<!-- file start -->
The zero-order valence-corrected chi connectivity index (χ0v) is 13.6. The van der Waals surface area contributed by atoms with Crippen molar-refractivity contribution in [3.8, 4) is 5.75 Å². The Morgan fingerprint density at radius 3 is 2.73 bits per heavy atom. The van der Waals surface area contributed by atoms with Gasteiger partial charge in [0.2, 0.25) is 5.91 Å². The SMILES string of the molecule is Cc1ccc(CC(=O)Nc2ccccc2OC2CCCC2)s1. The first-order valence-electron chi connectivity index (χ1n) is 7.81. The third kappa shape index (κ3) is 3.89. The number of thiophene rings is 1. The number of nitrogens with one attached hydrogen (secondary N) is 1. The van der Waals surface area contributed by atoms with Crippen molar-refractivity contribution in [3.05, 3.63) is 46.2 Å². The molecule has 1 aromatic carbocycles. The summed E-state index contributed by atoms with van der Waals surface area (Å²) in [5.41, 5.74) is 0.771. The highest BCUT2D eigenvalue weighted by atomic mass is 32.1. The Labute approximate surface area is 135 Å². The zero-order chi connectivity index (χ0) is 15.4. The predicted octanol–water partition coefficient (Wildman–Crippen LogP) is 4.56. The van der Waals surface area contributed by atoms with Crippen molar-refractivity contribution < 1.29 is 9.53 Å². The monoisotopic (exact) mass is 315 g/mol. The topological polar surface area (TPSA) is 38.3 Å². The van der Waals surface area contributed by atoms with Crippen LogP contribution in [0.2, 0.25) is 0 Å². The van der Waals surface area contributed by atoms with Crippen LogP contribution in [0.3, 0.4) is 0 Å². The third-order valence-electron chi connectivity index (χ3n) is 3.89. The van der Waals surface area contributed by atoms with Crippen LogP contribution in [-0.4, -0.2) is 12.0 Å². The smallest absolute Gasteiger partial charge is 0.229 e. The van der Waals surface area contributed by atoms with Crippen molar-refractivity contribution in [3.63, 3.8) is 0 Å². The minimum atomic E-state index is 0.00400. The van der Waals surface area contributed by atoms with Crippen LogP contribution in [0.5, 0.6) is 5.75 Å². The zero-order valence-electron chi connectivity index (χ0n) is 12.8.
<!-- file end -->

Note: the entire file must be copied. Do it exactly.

The zero-order valence-corrected chi connectivity index (χ0v) is 13.6. The van der Waals surface area contributed by atoms with Crippen molar-refractivity contribution in [3.8, 4) is 5.75 Å². The Morgan fingerprint density at radius 3 is 2.73 bits per heavy atom. The van der Waals surface area contributed by atoms with Gasteiger partial charge in [0.2, 0.25) is 5.91 Å². The SMILES string of the molecule is Cc1ccc(CC(=O)Nc2ccccc2OC2CCCC2)s1. The first-order valence-electron chi connectivity index (χ1n) is 7.81. The third kappa shape index (κ3) is 3.89. The number of thiophene rings is 1. The number of nitrogens with one attached hydrogen (secondary N) is 1. The van der Waals surface area contributed by atoms with Crippen molar-refractivity contribution in [3.05, 3.63) is 46.2 Å². The molecule has 1 aromatic carbocycles. The summed E-state index contributed by atoms with van der Waals surface area (Å²) in [5.41, 5.74) is 0.771. The highest BCUT2D eigenvalue weighted by atomic mass is 32.1. The Labute approximate surface area is 135 Å². The zero-order chi connectivity index (χ0) is 15.4. The predicted octanol–water partition coefficient (Wildman–Crippen LogP) is 4.56. The van der Waals surface area contributed by atoms with Crippen molar-refractivity contribution < 1.29 is 9.53 Å². The monoisotopic (exact) mass is 315 g/mol. The topological polar surface area (TPSA) is 38.3 Å². The van der Waals surface area contributed by atoms with Crippen LogP contribution in [0.2, 0.25) is 0 Å². The van der Waals surface area contributed by atoms with Crippen LogP contribution in [0.3, 0.4) is 0 Å². The third-order valence-electron chi connectivity index (χ3n) is 3.89. The van der Waals surface area contributed by atoms with Crippen LogP contribution in [-0.4, -0.2) is 12.0 Å². The smallest absolute Gasteiger partial charge is 0.229 e. The van der Waals surface area contributed by atoms with Crippen molar-refractivity contribution in [3.63, 3.8) is 0 Å². The minimum atomic E-state index is 0.00400. The van der Waals surface area contributed by atoms with Crippen LogP contribution in [0.5, 0.6) is 5.75 Å². The zero-order valence-electron chi connectivity index (χ0n) is 12.8.